The Return of Pianist Peter Delano celebrating his Suunyside release "For Dewey"
“..Just listening to the sheer energy, joy and overall mastery of For Dewey, makes one more than half-past ready for Peter’s re-entry in the new millennium. I’m willing to bet it is going to be a giant step.” - Ira Gitler
"I can’t remember hearing anyone of his age that well developed...plus that ear, that technique." - Gary Bartz
One of the original New York “young lions,” pianist Peter Delano, makes a welcome, much-anticipated return to his New York stomping grounds with a special appearance at the APAP Convention on Saturday, January 10th, 2008 at 4:20pm in the Harlem Suite of the Hilton Hotel, in celebration of the 1996 recording with Dewey Redman, just released on Sunnyside Records, "For Dewey." The first time I watched him was in 1994, on the LaserDisc "Carnegie Hall Salutes The Jazz Masters - Verve 50th Anniversary", later reissued on DVD in 2002, but only in Asia.
New York pianist Peter Delano thrived in the nineties….a leader of the pack, a photogenic child prodigy, an impossible teenage amalgam of McCoy Tyner’s chordal power, Bud Powell’s linear luminosity, and Keith Jarrett’s pianistic poetry. A student of Red Rodney’s pianist Gary Dial, Delano performed and recorded with the likes of Michael Brecker, Gary Bartz, and Lewis Nash, and burst on the scene with his self-titled 1993 Verve debut, at the age of seventeen, followed by his 1994 Polygram release "Bite of the Apple." He enrolled at Columbia University, but tragically, suffered a debilitating back injury that forced him to stop playing, until he resumed his career in 2007.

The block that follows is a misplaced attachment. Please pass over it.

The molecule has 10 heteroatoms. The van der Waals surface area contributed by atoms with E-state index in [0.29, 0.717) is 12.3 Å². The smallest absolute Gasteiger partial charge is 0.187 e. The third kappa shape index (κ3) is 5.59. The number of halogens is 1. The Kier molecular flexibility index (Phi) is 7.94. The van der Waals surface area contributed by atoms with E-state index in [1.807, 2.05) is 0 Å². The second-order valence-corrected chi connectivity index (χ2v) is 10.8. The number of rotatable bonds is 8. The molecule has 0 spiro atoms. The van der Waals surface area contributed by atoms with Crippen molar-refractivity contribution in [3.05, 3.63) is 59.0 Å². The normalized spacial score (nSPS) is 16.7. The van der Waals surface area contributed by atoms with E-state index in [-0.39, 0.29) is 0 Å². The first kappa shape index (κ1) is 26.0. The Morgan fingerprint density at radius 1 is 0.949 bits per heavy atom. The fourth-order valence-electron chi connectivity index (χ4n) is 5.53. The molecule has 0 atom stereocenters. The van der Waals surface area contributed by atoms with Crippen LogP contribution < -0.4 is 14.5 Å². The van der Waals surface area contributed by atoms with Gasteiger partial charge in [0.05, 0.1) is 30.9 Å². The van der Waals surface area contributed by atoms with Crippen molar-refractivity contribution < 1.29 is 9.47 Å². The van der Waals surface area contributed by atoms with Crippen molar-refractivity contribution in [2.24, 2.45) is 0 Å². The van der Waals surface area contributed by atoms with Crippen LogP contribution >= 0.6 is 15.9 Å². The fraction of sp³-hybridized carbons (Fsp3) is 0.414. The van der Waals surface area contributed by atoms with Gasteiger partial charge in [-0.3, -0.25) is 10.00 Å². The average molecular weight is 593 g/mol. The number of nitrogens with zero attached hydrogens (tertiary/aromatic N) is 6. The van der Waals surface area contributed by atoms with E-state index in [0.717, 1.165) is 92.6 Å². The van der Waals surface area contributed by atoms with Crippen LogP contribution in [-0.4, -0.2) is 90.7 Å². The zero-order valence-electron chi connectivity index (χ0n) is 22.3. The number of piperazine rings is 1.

"For Dewey" - recorded in 1996 and released on Sunnyside for the first time ever – is a posthumous tribute to the late great tenor saxophonist Dewey Redman, with Danish drummer Anders Hentze and bassist Doug Weiss. As Ira Gitler wrote in his liner notes, “Peter continued to fulfill his great promise with his ‘94 release, "Bite of the Apple." What is now "For Dewey" was to be his third CD. It didn’t make it to the public because Peter began to matriculate at Columbia University. He wasn’t available to tour ‘in support’ (as they say) of his recordings and labels want their artists to be visible. For Dewey was yet another forward step. The originals reflect a still-growing Peter, as do his interpretations of the three standards. Redman is a presence on three of the five originals and there is magic in the interaction of the two principals.”
"For Dewey" represents for Peter Delano not only a return to the world of recorded music; it also marks the re-emergence of a shining star in a galaxy of jazz talents.
Sunday, December 21, 2008
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